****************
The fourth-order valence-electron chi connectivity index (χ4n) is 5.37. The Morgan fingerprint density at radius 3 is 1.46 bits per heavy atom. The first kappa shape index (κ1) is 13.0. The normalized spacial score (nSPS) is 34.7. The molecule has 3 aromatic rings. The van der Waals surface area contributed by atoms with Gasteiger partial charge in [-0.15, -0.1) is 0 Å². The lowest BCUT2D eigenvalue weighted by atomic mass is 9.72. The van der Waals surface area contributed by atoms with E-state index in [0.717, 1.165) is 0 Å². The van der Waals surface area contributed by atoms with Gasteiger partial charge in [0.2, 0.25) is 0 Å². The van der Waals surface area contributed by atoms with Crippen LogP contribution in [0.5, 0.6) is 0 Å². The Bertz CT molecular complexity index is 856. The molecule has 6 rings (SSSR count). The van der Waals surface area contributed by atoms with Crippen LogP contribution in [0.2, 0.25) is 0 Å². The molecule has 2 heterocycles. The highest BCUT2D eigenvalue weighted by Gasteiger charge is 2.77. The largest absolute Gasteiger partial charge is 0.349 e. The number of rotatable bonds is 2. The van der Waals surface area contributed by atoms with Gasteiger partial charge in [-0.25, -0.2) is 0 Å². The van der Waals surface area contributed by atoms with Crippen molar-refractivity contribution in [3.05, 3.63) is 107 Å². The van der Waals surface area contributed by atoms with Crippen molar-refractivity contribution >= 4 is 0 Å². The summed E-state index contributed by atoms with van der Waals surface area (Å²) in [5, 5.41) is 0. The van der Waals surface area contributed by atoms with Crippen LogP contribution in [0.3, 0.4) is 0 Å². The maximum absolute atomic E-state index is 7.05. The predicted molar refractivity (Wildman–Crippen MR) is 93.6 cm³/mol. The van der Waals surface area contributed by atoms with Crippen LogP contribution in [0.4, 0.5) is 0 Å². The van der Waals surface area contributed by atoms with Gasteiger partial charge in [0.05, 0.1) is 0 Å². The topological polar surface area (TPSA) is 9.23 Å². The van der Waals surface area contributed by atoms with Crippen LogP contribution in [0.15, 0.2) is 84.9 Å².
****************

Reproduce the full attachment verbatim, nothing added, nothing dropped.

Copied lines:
The fourth-order valence-electron chi connectivity index (χ4n) is 5.37. The Morgan fingerprint density at radius 3 is 1.46 bits per heavy atom. The first kappa shape index (κ1) is 13.0. The normalized spacial score (nSPS) is 34.7. The molecule has 3 aromatic rings. The van der Waals surface area contributed by atoms with Gasteiger partial charge in [-0.15, -0.1) is 0 Å². The lowest BCUT2D eigenvalue weighted by atomic mass is 9.72. The van der Waals surface area contributed by atoms with E-state index in [0.717, 1.165) is 0 Å². The van der Waals surface area contributed by atoms with Gasteiger partial charge in [0.2, 0.25) is 0 Å². The van der Waals surface area contributed by atoms with Crippen LogP contribution in [0.5, 0.6) is 0 Å². The Bertz CT molecular complexity index is 856. The molecule has 6 rings (SSSR count). The van der Waals surface area contributed by atoms with Crippen LogP contribution in [0.2, 0.25) is 0 Å². The molecule has 2 heterocycles. The highest BCUT2D eigenvalue weighted by Gasteiger charge is 2.77. The largest absolute Gasteiger partial charge is 0.349 e. The number of rotatable bonds is 2. The van der Waals surface area contributed by atoms with Gasteiger partial charge in [-0.25, -0.2) is 0 Å². The van der Waals surface area contributed by atoms with Crippen molar-refractivity contribution in [3.05, 3.63) is 107 Å². The van der Waals surface area contributed by atoms with Crippen molar-refractivity contribution >= 4 is 0 Å². The summed E-state index contributed by atoms with van der Waals surface area (Å²) in [5, 5.41) is 0. The van der Waals surface area contributed by atoms with Crippen LogP contribution in [0.3, 0.4) is 0 Å². The maximum absolute atomic E-state index is 7.05. The predicted molar refractivity (Wildman–Crippen MR) is 93.6 cm³/mol. The van der Waals surface area contributed by atoms with Crippen LogP contribution in [0.4, 0.5) is 0 Å². The van der Waals surface area contributed by atoms with Gasteiger partial charge in [0.05, 0.1) is 0 Å². The topological polar surface area (TPSA) is 9.23 Å². The van der Waals surface area contributed by atoms with Crippen LogP contribution in [0.15, 0.2) is 84.9 Å².